13. Martina McBride – The Time Has Come
  14. Mary Chapin Carpenter – Passionate kisses
  15. Terri Clark – Better Things To Do
  16. Lorrie Morgan – Watch Me
  17. Wynonna – Girls with guitars

 

 

Big Sound Saturdays: Valentine’s Day Blues

 

What’s everyone doing this weekend? I, personally, spent Friday night in The Pit trying to figure out how to make a condensed and an expanded version of blues Valentine’s Day that captures the elation, the bummer, the prickliness, and the hilarity that is this made-up holiday. On Sunday, I’ll play the longer version on the radio and potentially get one of the phone calls I used to get in my New York radio days when I had a V-Day show, a mouth-breather asking if he could pick me up from the studio and take me out to dinner. See what I’m talking about? Alone, together? Continue reading “Big Sound Saturdays: Valentine’s Day Blues”

Big Sound Saturdays: Good Morning Blues

Good morning, sweet dreams ~

Tom Waits, harbinger of Good Morning Blues, was so delicate in the nineties. Like Blind Willie Johnson, he threw his voice in multiple directions, dug underground for the Mad-Meg-style scratchy gorging sound that definitely doesn’t owe, entirely, to the cigarettes, and rose above the surface for the croon that he sustained throughout his early years. “Blue Skies,” a sweet, lovesick prayer for the morning, is Waits at his upper-register prettiest.

It’s not really a “pretty mix,” though; Jimmie Rodgers’ “Sleep, Baby, Sleep” is lovely (and, I admit, something I’ve used before), The Beatles’ 1966 instrumental warm-up of “I’m Only Sleeping” has a lounge-y xylophone thing that’s very pleasant, Leadbelly’s “Good Morning Blues” is a peripatetic affront of an instruction book—how to fight the blues—and the song of my youth, Belle & Sebastian’s “Sleep the Clock Around,” is kind of aggressively nice, but the rest are much more unsettling. Sticking mostly within the late 1960s to the early 1990s, this mix is meant for the all-powerful and totally movable witching hour: can’t go to sleep, can’t wake up, early old morning and late late night.

Lee Hazelwood, whose music’s is so disorienting in the morning, all sexy and string-y and smarmy and full, sings back and forth with David Bowie (RIP): “The Bed” to early Bowie’s mono version of “Let Me Sleep Beside You.” Then across to Randy Newman—famed LA-lover and composer of one of the greatest cartoon movie theme songs ever—Randy Newman (“Last Night I Had A Dream”), and back out to the vibing and sufficiently wobbly Incredible String Band’s “No Sleep Blues.” Anchored by Rolf Harris—a comedian in Australia, once famous for being funny and for imitating the didgeridoo with his voice in “Sun Arise,” track 7—and rounded off with Marvin Pontiac, John Lurie’s very talented and “very elusive” alter ego, Good Morning Blues charts the sun in orbit. Good morning, sweet dreams ~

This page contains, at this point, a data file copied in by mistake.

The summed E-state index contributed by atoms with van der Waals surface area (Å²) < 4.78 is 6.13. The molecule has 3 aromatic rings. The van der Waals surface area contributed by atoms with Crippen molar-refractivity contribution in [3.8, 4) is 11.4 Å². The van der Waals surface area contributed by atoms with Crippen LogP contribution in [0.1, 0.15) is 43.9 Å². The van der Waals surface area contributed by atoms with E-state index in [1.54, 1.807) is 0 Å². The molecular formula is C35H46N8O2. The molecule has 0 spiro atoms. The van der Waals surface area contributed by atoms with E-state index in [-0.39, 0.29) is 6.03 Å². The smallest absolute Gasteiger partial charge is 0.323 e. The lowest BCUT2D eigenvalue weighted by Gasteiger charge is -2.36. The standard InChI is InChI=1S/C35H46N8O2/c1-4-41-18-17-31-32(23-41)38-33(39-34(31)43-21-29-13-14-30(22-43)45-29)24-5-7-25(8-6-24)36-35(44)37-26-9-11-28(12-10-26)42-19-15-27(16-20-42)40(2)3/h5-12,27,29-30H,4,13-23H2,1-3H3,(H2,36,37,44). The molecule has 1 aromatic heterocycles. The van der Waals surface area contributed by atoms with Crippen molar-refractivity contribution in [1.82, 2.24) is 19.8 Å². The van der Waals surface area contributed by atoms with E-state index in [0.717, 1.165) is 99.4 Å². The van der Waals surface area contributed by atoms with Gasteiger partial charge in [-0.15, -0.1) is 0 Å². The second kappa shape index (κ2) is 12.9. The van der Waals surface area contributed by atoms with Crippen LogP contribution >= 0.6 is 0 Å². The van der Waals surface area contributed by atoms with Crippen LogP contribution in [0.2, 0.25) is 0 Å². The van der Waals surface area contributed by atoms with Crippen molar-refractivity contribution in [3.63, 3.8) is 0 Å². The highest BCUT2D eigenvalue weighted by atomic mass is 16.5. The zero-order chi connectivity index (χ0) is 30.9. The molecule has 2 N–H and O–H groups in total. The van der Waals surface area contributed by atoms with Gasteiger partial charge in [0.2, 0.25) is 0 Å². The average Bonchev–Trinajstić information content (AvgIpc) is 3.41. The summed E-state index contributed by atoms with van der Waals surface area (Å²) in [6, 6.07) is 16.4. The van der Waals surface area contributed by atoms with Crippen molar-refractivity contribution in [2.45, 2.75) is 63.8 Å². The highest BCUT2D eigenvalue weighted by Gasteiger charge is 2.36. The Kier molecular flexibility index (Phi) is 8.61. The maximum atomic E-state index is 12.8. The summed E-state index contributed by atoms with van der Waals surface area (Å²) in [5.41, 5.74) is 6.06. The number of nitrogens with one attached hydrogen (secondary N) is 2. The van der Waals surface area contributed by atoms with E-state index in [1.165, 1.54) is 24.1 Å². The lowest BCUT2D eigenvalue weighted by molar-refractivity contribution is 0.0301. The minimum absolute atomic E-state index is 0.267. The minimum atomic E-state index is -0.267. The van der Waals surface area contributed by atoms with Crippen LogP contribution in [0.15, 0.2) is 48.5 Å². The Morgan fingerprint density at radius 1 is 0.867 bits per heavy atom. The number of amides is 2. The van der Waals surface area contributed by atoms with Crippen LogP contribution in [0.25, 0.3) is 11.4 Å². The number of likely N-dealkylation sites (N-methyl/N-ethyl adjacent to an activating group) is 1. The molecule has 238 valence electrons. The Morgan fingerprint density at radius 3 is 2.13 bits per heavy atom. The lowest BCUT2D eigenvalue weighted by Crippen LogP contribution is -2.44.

Big Sound Saturdays: Lonely Saturday Night

A thing I wondered about as I combed through 1960s girl groups, gris-gris, freak folk, regular folk, prewar blues, classic blues, The Basement Tapes, the Lomax collection, and the big 1970s—all in the service of making your Saturday night sadness (definitely a thing) into something soothing—is this: how best to listen when you’re feeling kinda low? Continue reading “Big Sound Saturdays: Lonely Saturday Night”

Big Sound Saturdays: Rats in Paradise (New Year freak out!)

Did any of you go to the deep sea Oracle disco two nights ago? Who rung in the new year kicking and screaming to the dulcet tones of twanging, freak-out guitar “experiments” by three men in tox-screen space suits, did you take a picture that me and mine can sit in? Did your main squeeze serenade you with “Losing My Religion”? What kind of special drink did you make, can I try it! Is there a better holiday than New Year’s eve?

Continue reading “Big Sound Saturdays: Rats in Paradise (New Year freak out!)”

Big Sound Saturdays: Cosmic American Christmas

To spread some friendly holiday cheer, I spent what felt like a very long while thinking about what kinds of Christmas songs aren’t an abomination to listen to. Some might, and very frankly have, argued that Country Christmas is not the exception to the mall music rule, but I get it, I get it, goofy moralizing and cheeseball sweet songs aren’t for everyone. It’s fine. I do get it. But blues and jazz Christmas have been done very well without me, R&B Christmas has also been mixed and re-mixed…and then! Like a beacon of light from Yonder Star, a regular Thursday Facebook k-hole bottomed out into the Texas Tornados’ version of “Rudolph the Red Nosed Reindeer,” a Christmas miracle, the day is saved!

Continue reading “Big Sound Saturdays: Cosmic American Christmas”

Big Sound Saturdays: Winter Sun

It’s been a minute since our last Big Sound Saturday, but we’re back with a mix of chilly winter sunlight, cold bones, and ache-y tunes!

There’s this episode from the third season of the Twilight Zone where the sun never sets. Like a relentless fever dream, it gets closer and closer to the heroine’s high-rise apartment window, until her paintings of cool water begin to melt, her thermometer breaks, and—spoiler!—she wakes up, trapped, instead, in eternal winter, crying with relief. This is s u c h a dramatic thing to think about when it’s sunny out, but it’s all just to say that El Nino is really freaky on the west coast—same for global warming, everywhere—but I love California in the Blue Ridges. So, here! A toned-down twilight mix for that. Continue reading “Big Sound Saturdays: Winter Sun”

Acro Collective Bookshelf : November

acro bookshelf logo

Editor’s Note: Hey friends! I’m pleased to bring you our new feature, Bookshelf. Each month we’ll hear from Acro Collective creators on what they’re reading. For November, our creators delve into a diverse mix of texts. As we all head off into holiday season, remember to set aside some time for yourself—perhaps with one of these good reads? Continue reading “Acro Collective Bookshelf : November”